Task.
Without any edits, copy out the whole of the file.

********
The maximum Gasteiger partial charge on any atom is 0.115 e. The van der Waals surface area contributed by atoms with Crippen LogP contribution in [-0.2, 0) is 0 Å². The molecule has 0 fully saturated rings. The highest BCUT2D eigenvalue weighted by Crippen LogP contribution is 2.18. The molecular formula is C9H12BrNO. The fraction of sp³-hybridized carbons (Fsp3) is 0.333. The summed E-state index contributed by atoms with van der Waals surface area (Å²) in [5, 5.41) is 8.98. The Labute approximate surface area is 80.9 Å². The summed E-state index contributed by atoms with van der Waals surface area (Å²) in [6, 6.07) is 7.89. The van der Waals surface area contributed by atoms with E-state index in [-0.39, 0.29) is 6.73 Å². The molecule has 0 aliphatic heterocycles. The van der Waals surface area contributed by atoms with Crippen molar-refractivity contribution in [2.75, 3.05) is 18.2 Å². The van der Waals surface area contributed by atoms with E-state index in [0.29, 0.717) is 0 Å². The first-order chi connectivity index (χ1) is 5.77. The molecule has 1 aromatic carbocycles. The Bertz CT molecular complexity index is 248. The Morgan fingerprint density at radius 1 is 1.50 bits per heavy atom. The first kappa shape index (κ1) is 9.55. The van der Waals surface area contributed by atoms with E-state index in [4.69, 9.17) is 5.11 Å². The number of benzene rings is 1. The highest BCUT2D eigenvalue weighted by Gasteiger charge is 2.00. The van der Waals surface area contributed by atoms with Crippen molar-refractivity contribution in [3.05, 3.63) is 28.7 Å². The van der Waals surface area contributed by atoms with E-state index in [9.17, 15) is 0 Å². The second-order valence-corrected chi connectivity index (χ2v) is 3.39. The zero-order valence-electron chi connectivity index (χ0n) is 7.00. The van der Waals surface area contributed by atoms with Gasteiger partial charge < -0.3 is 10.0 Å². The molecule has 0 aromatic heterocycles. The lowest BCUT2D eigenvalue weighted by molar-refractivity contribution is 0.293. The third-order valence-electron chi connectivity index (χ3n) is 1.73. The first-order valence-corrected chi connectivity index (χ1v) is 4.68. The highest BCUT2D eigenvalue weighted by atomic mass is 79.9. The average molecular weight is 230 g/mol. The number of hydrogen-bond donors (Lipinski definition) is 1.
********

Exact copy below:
The maximum Gasteiger partial charge on any atom is 0.115 e. The van der Waals surface area contributed by atoms with Crippen LogP contribution in [-0.2, 0) is 0 Å². The molecule has 0 fully saturated rings. The highest BCUT2D eigenvalue weighted by Crippen LogP contribution is 2.18. The molecular formula is C9H12BrNO. The fraction of sp³-hybridized carbons (Fsp3) is 0.333. The summed E-state index contributed by atoms with van der Waals surface area (Å²) in [5, 5.41) is 8.98. The Labute approximate surface area is 80.9 Å². The summed E-state index contributed by atoms with van der Waals surface area (Å²) in [6, 6.07) is 7.89. The van der Waals surface area contributed by atoms with E-state index in [-0.39, 0.29) is 6.73 Å². The molecule has 0 aliphatic heterocycles. The van der Waals surface area contributed by atoms with Crippen molar-refractivity contribution in [2.75, 3.05) is 18.2 Å². The van der Waals surface area contributed by atoms with E-state index in [0.29, 0.717) is 0 Å². The first-order chi connectivity index (χ1) is 5.77. The molecule has 1 aromatic carbocycles. The Bertz CT molecular complexity index is 248. The Morgan fingerprint density at radius 1 is 1.50 bits per heavy atom. The first kappa shape index (κ1) is 9.55. The van der Waals surface area contributed by atoms with E-state index in [4.69, 9.17) is 5.11 Å². The number of benzene rings is 1. The highest BCUT2D eigenvalue weighted by Gasteiger charge is 2.00. The van der Waals surface area contributed by atoms with Crippen molar-refractivity contribution in [3.05, 3.63) is 28.7 Å². The van der Waals surface area contributed by atoms with E-state index in [9.17, 15) is 0 Å². The second-order valence-corrected chi connectivity index (χ2v) is 3.39. The zero-order valence-electron chi connectivity index (χ0n) is 7.00. The van der Waals surface area contributed by atoms with Gasteiger partial charge < -0.3 is 10.0 Å². The molecule has 0 aromatic heterocycles. The lowest BCUT2D eigenvalue weighted by molar-refractivity contribution is 0.293. The third-order valence-electron chi connectivity index (χ3n) is 1.73. The first-order valence-corrected chi connectivity index (χ1v) is 4.68. The highest BCUT2D eigenvalue weighted by atomic mass is 79.9. The average molecular weight is 230 g/mol. The number of hydrogen-bond donors (Lipinski definition) is 1.